One of the country's leading builders today disputed predictions of a future slowdown in single family home construction, accompanied by higher longterm interest rates.

Speaking at a convention of the Metropolitan Washington Savings and Loan League, Michael M. Prine, chairman of the board of Ryan Homes, said demand would continue unabated until about 1985 when the declining birth rate will finally affect new housing. He said he feels mortgage rates will rise only on a short-term basis.

Earlier this week George A. Christie, chief economist of McGraw Hill's housing information system, forecast a 100,000 to 200,000 drop in single family home construction in 1978. He warned that this type of construction, being cyclical, tends to fade as the economy heats up.

Prine also took issue with those who contend soaring housing prices are shutting people out of the market. He called the $48,000 median sales price of a new detached home - the figure most often cited by critics - misleading because it is pushed up by sales of $200,000 houses in California and elsewhere, house filled with "exotic appliances" for the affluent. "When those people really do feel shut out they'll make a choice," he said, "and we can build (cheaper) houses for them."

The reason housing is so expensive in the Washington area, Prine explained, is because sewer moratoria have raised the price of land. The same plots that cost $6,000 in Cincinnati or Louisville cost $25,000 in Fairfax County, he said. Labor and materials costs are no higher in Washington than elsewhere.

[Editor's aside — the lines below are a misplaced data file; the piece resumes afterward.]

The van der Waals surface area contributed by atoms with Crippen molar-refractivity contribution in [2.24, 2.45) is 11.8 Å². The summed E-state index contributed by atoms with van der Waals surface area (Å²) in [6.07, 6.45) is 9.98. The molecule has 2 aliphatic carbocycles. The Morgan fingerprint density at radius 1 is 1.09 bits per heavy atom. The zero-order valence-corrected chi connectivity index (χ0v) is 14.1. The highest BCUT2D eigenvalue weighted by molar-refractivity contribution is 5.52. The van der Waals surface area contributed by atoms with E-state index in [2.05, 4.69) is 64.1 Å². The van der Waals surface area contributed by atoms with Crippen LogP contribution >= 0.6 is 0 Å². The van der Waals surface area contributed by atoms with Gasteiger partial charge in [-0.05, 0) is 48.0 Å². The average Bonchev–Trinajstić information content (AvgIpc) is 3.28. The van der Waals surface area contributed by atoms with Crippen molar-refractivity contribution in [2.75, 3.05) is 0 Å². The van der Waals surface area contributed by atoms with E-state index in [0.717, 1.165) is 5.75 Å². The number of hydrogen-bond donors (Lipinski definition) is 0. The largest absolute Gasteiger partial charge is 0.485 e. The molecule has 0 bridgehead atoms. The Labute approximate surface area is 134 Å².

Another optimistic speaker was Preston Martin, a former Federal Home Loan Bank Board chairman who now heads PMI Mortage Insurance Company in San Francisco. His firm, one of 15 private mortgage insurers in the United States, currently insures $18 billion in mortages.

Martin declare, "Tremendous interest rates are not in the cards for the end of 1978." He also predicted inflation could be held to 5 or 6 per cent this year.

When asked about redlining, the practice of refusing to lend money for homes in undesirable neighborhoods, Martin replied. "We've got to find a way to get into established (ethnic) neighborhoods. You (thrift association officials) won't get a good rate of profits out of it, and we won't get insurance out of it. But there is no other way to house these people without using existing stocks."